It sounds like she basically had an epiphany. To contort that into assuming she needs an ongoing Me Party to keep up her self-esteem is a leap you don’t have the information (or, likely, qualifications) to make.

    It’s a lovely article, Molly, and you look gorgeous in all the amazing costumes I’ve seen you in.

  16. Molly, great article. Very honest.
    To some of the people commenting that you shouldn’t get your self-esteem from what others think of you:
    That isn’t what I got from this article. I got that the act of dressing up as someone else (a powerful hero) helped take you out of your usual mind-set, and seeing others reactions helped you realize that you were just fine the way you are, and helped you get closer to overcoming your self-image issues.
    That isn’t the same as deriving your self-esteem from what others think of you. It is learning about yourself by forcing yourself to do something you want to do, even though it makes you uncomfortable at first, and seeing that it is okay.

    • That is precisely what I was saying.

      If I had just wanted attention, the years of cosplaying other characters before Knockout would have fulfilled this. Personifying strong, empowered female characters helped ME to become strong and empowered.

    • Great Article and great costume. Your comment here makes a lot of sense. There is a theory in psychology the way we act can cause us to have certain emotions just as much as having emotions can cause us to act certain ways. So, it can be the case that acting confident can make us actually feel confident rather than the other way around. A great popular introduction to this theory is “The As If Principle” by Richard Wiseman.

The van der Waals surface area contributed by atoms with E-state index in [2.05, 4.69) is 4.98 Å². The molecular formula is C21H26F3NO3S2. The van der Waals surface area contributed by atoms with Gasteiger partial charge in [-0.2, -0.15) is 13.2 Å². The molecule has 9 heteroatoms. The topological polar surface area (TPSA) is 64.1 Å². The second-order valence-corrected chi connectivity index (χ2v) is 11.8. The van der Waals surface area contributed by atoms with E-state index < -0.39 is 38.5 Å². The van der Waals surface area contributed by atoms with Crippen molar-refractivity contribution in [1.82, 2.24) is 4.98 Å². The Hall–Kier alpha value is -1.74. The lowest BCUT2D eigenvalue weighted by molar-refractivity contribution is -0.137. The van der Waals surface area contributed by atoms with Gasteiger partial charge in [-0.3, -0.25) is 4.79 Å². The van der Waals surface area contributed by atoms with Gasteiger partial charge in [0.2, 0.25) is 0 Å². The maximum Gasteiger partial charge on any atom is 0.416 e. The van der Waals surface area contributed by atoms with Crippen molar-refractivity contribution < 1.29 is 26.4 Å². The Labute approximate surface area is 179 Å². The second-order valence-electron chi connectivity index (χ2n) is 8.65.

17. Molly, glad you broke out of that self-destructive spiral. As a person who had his own self-loathing about his appearance (skinny as a rail in high school – not a big hit with the ladies) and having dated someone who sincerely believed she looked 70 pounds over her actual weight, I know where you’re coming from. No matter what anyone says, if your story helps just one girl, whether she’s 8 or 80, feel better about herself, you’re an inspiration. Love this quote by Maria Sharapova when someone asked her if she felt she was going to be the next ‘World’s Greatest Female Tennis Player.’:

    “I’m not the next anyone, I’m the first Maria Sharapova.” That’s all that matters.

  18. Thanks for the article, Molly. As a father of two young girls, I worry about their self-esteem growing up and the role of body imagery in their own development. I’ve always thought that comic books can be inspiring (they have always been for me, and God knows my pecs have never come close to Superman’s). I hope that seeing strong female characters and role models will be of value to them as well.